Anyway... My prediction is that Origins is going to offer a subscription based library of old games based on this:

Without revealing too much, what I’ll say is one way to deal with aging inventory is you do deep discounts like that. There are other ways, which I can’t really talk about, of dealing with product as it ages over a period of time, where you present a value to the customer and you engage them in your service on a going-forward basis… We’ve got something else that we do believe in that we’ll be rolling out. But I absolutely understand your point, and I’m not not-hearing what you’re saying.

That screams "subscription model" to me. The problem is, it's *so* easy to pirate old/dead games, the *only* way you're going to really monetize them is if you either sell them for peanuts or actually make them compatible for modern machines without having the user jump through hoops.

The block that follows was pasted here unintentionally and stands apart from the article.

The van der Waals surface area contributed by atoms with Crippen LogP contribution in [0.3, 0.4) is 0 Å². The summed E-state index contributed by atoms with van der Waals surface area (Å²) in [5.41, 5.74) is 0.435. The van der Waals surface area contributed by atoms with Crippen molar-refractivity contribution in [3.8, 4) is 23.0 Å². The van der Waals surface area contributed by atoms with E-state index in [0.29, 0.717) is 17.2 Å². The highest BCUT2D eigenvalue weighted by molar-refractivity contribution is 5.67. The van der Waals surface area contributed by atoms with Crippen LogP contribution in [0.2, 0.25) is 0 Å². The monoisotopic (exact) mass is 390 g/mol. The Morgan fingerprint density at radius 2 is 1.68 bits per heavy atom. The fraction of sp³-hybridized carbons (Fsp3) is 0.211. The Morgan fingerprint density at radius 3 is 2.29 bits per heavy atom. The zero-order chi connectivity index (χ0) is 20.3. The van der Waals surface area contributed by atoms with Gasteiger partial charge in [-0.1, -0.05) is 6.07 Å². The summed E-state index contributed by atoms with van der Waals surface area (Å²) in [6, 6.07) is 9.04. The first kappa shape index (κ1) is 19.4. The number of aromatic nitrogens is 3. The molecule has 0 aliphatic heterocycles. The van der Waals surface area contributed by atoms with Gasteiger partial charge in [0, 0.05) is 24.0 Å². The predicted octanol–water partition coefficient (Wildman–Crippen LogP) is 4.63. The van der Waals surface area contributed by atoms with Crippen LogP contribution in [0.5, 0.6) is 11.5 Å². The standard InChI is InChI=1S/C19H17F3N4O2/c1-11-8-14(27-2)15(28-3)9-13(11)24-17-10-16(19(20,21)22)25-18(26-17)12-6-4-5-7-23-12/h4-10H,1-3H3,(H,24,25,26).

Which is what gog.com originally was supposed to do. They kind of bailed on that promise sadly.
 
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23. Re: etc., etc. Jun 7, 2012, 09:41 Cutter
 
hjkar wrote on Jun 7, 2012, 01:08:
While I generally dislike EA and David DeMartini came off as a bit of an ass in the interview. I do think steam sales cause people to devalue games much like piracy does. One can argue the sales try to profit on the fact that the value of games are already devalued due to piracy but I believe it also perpetuates a lower value. The cost of making games risen but the prices haven't, contrary to most other industries. I recall being a child and buying a new copy of Secret of Evermore for the SNES for 74.99$. That was just the plain game, no collectors edition. Using a simple inflation calculator I could expect to pay 113.05$ for the game assuming inflation of 2.44%. If the average price of a big company game was 50$ in 1995 then it would be 75.37$ now.